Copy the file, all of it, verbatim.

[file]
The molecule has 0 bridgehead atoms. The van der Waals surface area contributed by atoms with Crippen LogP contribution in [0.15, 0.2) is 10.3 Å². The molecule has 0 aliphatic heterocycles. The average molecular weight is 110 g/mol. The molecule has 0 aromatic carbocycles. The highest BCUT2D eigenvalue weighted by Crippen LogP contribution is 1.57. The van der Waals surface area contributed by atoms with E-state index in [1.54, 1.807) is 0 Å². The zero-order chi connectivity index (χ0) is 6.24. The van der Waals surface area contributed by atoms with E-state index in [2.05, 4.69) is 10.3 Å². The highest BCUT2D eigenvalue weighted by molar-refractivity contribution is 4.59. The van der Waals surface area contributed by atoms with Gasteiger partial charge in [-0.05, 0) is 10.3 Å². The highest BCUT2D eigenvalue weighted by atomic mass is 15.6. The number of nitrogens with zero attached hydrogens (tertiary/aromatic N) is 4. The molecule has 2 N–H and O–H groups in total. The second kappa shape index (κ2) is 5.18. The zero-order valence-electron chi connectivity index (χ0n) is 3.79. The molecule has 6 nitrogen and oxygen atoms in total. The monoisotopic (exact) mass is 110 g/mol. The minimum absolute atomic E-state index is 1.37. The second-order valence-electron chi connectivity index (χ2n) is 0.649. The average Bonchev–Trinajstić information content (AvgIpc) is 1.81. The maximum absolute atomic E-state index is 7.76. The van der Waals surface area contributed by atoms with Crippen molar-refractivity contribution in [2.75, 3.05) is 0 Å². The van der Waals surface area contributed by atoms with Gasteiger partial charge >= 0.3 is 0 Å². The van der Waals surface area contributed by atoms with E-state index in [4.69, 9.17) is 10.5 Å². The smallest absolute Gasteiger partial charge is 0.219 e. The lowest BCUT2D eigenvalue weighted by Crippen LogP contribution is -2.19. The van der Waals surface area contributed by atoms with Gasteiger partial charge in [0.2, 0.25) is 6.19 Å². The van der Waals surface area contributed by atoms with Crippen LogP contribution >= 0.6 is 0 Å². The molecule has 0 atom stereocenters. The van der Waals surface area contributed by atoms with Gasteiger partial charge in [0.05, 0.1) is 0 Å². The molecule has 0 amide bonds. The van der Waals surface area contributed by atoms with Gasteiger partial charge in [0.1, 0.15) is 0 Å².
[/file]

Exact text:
The molecule has 0 bridgehead atoms. The van der Waals surface area contributed by atoms with Crippen LogP contribution in [0.15, 0.2) is 10.3 Å². The molecule has 0 aliphatic heterocycles. The average molecular weight is 110 g/mol. The molecule has 0 aromatic carbocycles. The highest BCUT2D eigenvalue weighted by Crippen LogP contribution is 1.57. The van der Waals surface area contributed by atoms with E-state index in [1.54, 1.807) is 0 Å². The zero-order chi connectivity index (χ0) is 6.24. The van der Waals surface area contributed by atoms with E-state index in [2.05, 4.69) is 10.3 Å². The highest BCUT2D eigenvalue weighted by molar-refractivity contribution is 4.59. The van der Waals surface area contributed by atoms with Gasteiger partial charge in [-0.05, 0) is 10.3 Å². The highest BCUT2D eigenvalue weighted by atomic mass is 15.6. The number of nitrogens with zero attached hydrogens (tertiary/aromatic N) is 4. The molecule has 2 N–H and O–H groups in total. The second kappa shape index (κ2) is 5.18. The zero-order valence-electron chi connectivity index (χ0n) is 3.79. The molecule has 6 nitrogen and oxygen atoms in total. The monoisotopic (exact) mass is 110 g/mol. The minimum absolute atomic E-state index is 1.37. The second-order valence-electron chi connectivity index (χ2n) is 0.649. The average Bonchev–Trinajstić information content (AvgIpc) is 1.81. The maximum absolute atomic E-state index is 7.76. The van der Waals surface area contributed by atoms with Crippen molar-refractivity contribution in [2.75, 3.05) is 0 Å². The van der Waals surface area contributed by atoms with Gasteiger partial charge >= 0.3 is 0 Å². The van der Waals surface area contributed by atoms with E-state index in [4.69, 9.17) is 10.5 Å². The smallest absolute Gasteiger partial charge is 0.219 e. The lowest BCUT2D eigenvalue weighted by Crippen LogP contribution is -2.19. The van der Waals surface area contributed by atoms with Gasteiger partial charge in [0.2, 0.25) is 6.19 Å². The van der Waals surface area contributed by atoms with Crippen LogP contribution >= 0.6 is 0 Å². The molecule has 0 atom stereocenters. The van der Waals surface area contributed by atoms with Gasteiger partial charge in [0.05, 0.1) is 0 Å². The molecule has 0 amide bonds. The van der Waals surface area contributed by atoms with Gasteiger partial charge in [0.1, 0.15) is 0 Å².